# Every bounded linear operator $T$ between real Hilbert spaces is $T(x) = \sum \langle x,f_j\rangle\, e_j$

Let $T:H_1 \rightarrow H_2$, where $H_1$ and $H_2$ are real hilbert spaces and $T$ is a bounded linear operator. Prove the following:

suppose $\{e_j\}$ an orthonormal basis for $H_2$, show that there exist a sequence $\{f_j\}$ in $H_1$ such that for all $x \in H_1$:

$T(x) = \sum \langle x,f_j\rangle_1 e_j$

My guess:

I know that because $\{e_j\}$ is an orthonormal basis, we get $T(x) = \sum \langle T(x),e_j\rangle_2 e_j$. So we need to find a sequence $\{f_j\}$ such that:

$\langle x,f_j\rangle_1 = \langle T(x),e_j\rangle_2$.

I think i need to use Riesz-Frechet but i dont see how...

• if $H_2 = H_1^{'}$ this follows from Riesz Frechet but we cant assume $H_2 = H_1^{'}$ right? Jul 19 '16 at 7:35

For each $j$, the map $x\mapsto \langle Tx,e_j\rangle_2$ is a bounded linear map from $H_1$ to $\mathbb R$, so by Fréchet–Riesz there exists $f_j\in H_1$ such that $\langle Tx,e_j\rangle_2 = \langle x,f_j\rangle_1$.

• nice answer, how do you see that the map is a B.L.O? Is it because it's obviously a constant function? Or can u use the definition as well: $||T(x)|| \leq k \cdot ||x||$ Jul 19 '16 at 7:48
• @Kees: It is not constant unless the range of $T$ is orthogonal to $e_j$, in which case it would be $0$. It is linear because $T$ is linear and the inner product is linear in each variable, and it is bounded because $|\langle Tx,e_j\rangle|\leq \|Tx\|\|e_j\|=\|Tx\|\leq \|T\|\|x\|$. Jul 19 '16 at 7:52
• But if you choose $j$ as a constant number, say $2$, the inproduct is constant right? Like for example $<T(x),e_2> = k$. You choose each $f_j$ depending on the $j$, so each of these functions should be constant right or can you think of a counterexample? Jul 19 '16 at 8:03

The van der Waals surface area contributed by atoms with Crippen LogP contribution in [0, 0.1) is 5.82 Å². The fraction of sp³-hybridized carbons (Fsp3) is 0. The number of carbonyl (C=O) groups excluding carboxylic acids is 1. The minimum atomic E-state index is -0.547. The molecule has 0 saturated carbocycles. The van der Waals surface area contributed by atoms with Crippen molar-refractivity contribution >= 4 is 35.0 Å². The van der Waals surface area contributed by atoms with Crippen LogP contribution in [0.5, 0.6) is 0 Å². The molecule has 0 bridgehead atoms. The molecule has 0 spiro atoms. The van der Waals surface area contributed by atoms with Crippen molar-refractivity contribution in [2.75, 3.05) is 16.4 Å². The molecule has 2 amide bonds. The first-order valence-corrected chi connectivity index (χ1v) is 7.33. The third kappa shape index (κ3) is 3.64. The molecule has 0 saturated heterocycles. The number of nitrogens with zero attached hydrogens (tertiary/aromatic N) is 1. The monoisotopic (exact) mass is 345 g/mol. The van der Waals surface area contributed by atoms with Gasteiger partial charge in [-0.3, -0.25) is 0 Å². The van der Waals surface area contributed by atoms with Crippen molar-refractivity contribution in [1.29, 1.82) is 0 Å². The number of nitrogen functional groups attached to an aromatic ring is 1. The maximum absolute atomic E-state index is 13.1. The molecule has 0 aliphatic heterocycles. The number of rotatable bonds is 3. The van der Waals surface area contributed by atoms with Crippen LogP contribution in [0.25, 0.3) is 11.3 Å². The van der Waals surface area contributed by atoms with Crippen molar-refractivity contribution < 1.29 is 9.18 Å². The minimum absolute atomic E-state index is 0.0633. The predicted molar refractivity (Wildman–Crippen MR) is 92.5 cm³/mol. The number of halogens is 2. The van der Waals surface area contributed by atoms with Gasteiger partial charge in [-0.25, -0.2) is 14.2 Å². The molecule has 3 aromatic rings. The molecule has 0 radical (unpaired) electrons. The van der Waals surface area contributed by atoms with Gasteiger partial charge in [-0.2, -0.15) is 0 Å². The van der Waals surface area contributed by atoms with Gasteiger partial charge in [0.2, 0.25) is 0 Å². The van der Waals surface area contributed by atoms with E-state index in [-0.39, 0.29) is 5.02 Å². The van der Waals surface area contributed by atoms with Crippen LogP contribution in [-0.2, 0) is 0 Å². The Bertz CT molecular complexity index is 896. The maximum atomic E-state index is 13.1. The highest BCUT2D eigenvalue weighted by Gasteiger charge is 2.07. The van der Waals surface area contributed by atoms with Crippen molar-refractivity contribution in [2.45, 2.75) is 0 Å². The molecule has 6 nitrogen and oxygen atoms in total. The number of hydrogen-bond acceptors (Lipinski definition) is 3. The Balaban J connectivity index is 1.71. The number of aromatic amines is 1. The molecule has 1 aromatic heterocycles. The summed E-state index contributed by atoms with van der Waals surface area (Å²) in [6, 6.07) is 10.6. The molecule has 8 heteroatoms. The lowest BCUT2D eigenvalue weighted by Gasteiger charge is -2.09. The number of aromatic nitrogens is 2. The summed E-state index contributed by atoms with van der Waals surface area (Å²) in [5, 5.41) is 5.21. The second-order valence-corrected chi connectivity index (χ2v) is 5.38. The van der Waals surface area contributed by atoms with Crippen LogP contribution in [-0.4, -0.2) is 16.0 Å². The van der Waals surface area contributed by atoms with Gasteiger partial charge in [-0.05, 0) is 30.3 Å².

• nevermind, this is silly because $T(x)$ is still a variable that depends on $x$. Thanks for your help :D Jul 19 '16 at 8:04
• @KeesTil: Yes, $f_j$ depends only on $j$, but the map is a function of $x$, and varies with $x$, unless it is the $0$ map (in which case $f_j$ would be the $0$ element). Jul 19 '16 at 8:17

Define the sequence $T_j:H_1\to \mathbb{R}$ by $T_j(x) = \langle T(x),e_j\rangle_2$.

Note that each element in the sequence is a bounded linear function because:

a. $T_j(x+y) = \langle T(x+y),e_j\rangle_2=\langle T(x)+T(y), e_j\rangle_2 = \langle T(x),e_j\rangle_2 + \langle T(y), e_j\rangle_2$ $= T_j(x) + T_j(y)$.

This is because $T$ is linear and $\langle \cdot, \cdot \rangle_2$ is an inner product.

b. For any scalar $c$ we have $T_j(cx) = \langle T(cx),e_j\rangle_2 = \langle cT(x), e_j\rangle_2 = c\langle T(x),e_j\rangle_2 = cT_j(x)$.

This is due to the same reasons as above.

c. Since $T$ is a bounded linear operator we have that there exists a $K\in \mathbb{R}$ such that for every $x\in H_1$ we have

$$\|T(x)\|_2 \leq K\|x\|_1.$$

Using the operator norm this gives

$$\|T_j\|_{op} \leq \sup_{\|x\|_1\leq 1}\|T(x)\|_2 \leq \sup_{\|x\|_1\leq 1} K\|x\|_1 \leq K.$$

These three requirements shows that $T_j\in H_1^*$ (the dual space) for every $j$. Thus, by the Riesz representation theorem there exists an $f_j\in H_1$ such that

$$T_j(x) := \langle T(x),e_j\rangle_2 = \langle x, f_j\rangle_1$$

for every $x\in H_1$ and fixed $j$. We conclude that

$$T(x) = \sum_j \langle T(x),e_j\rangle_2 e_j = \sum_j T_j(x) e_j = \sum_j \langle x, f_j \rangle_1 e_j$$

as desired.

• It's a slly typo, you are correct. It has been edited. Jul 19 '16 at 8:33
• Ah, I see. Yes, another silly typo. It should be an inequality (not equality) from Cauchy - Shwarz: $|\langle T(x), e_j \rangle_2| \leq \|T(x)\|_2$ Jul 19 '16 at 8:39